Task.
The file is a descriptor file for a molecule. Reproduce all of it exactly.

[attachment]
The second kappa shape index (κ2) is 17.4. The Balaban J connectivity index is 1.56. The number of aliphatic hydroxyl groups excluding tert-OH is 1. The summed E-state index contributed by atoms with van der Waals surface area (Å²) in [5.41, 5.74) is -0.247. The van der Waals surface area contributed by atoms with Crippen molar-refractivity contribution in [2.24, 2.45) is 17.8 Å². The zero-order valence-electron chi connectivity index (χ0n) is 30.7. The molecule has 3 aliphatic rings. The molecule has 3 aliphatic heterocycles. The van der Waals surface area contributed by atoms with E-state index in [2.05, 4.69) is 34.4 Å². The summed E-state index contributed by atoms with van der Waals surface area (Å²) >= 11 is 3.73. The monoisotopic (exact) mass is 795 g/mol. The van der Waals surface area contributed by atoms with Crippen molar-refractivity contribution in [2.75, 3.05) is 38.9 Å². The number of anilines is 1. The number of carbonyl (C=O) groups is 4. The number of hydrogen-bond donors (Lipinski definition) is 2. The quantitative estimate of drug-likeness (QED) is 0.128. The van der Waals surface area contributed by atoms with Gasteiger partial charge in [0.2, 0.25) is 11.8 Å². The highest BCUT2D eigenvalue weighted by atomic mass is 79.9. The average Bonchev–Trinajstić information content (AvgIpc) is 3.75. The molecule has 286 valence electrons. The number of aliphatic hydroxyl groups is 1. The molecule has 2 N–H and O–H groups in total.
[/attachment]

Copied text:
The second kappa shape index (κ2) is 17.4. The Balaban J connectivity index is 1.56. The number of aliphatic hydroxyl groups excluding tert-OH is 1. The summed E-state index contributed by atoms with van der Waals surface area (Å²) in [5.41, 5.74) is -0.247. The van der Waals surface area contributed by atoms with Crippen molar-refractivity contribution in [2.24, 2.45) is 17.8 Å². The zero-order valence-electron chi connectivity index (χ0n) is 30.7. The molecule has 3 aliphatic rings. The molecule has 3 aliphatic heterocycles. The van der Waals surface area contributed by atoms with E-state index in [2.05, 4.69) is 34.4 Å². The summed E-state index contributed by atoms with van der Waals surface area (Å²) >= 11 is 3.73. The monoisotopic (exact) mass is 795 g/mol. The van der Waals surface area contributed by atoms with Crippen molar-refractivity contribution in [2.75, 3.05) is 38.9 Å². The number of anilines is 1. The number of carbonyl (C=O) groups is 4. The number of hydrogen-bond donors (Lipinski definition) is 2. The quantitative estimate of drug-likeness (QED) is 0.128. The van der Waals surface area contributed by atoms with Gasteiger partial charge in [0.2, 0.25) is 11.8 Å². The highest BCUT2D eigenvalue weighted by atomic mass is 79.9. The average Bonchev–Trinajstić information content (AvgIpc) is 3.75. The molecule has 286 valence electrons. The number of aliphatic hydroxyl groups is 1. The molecule has 2 N–H and O–H groups in total.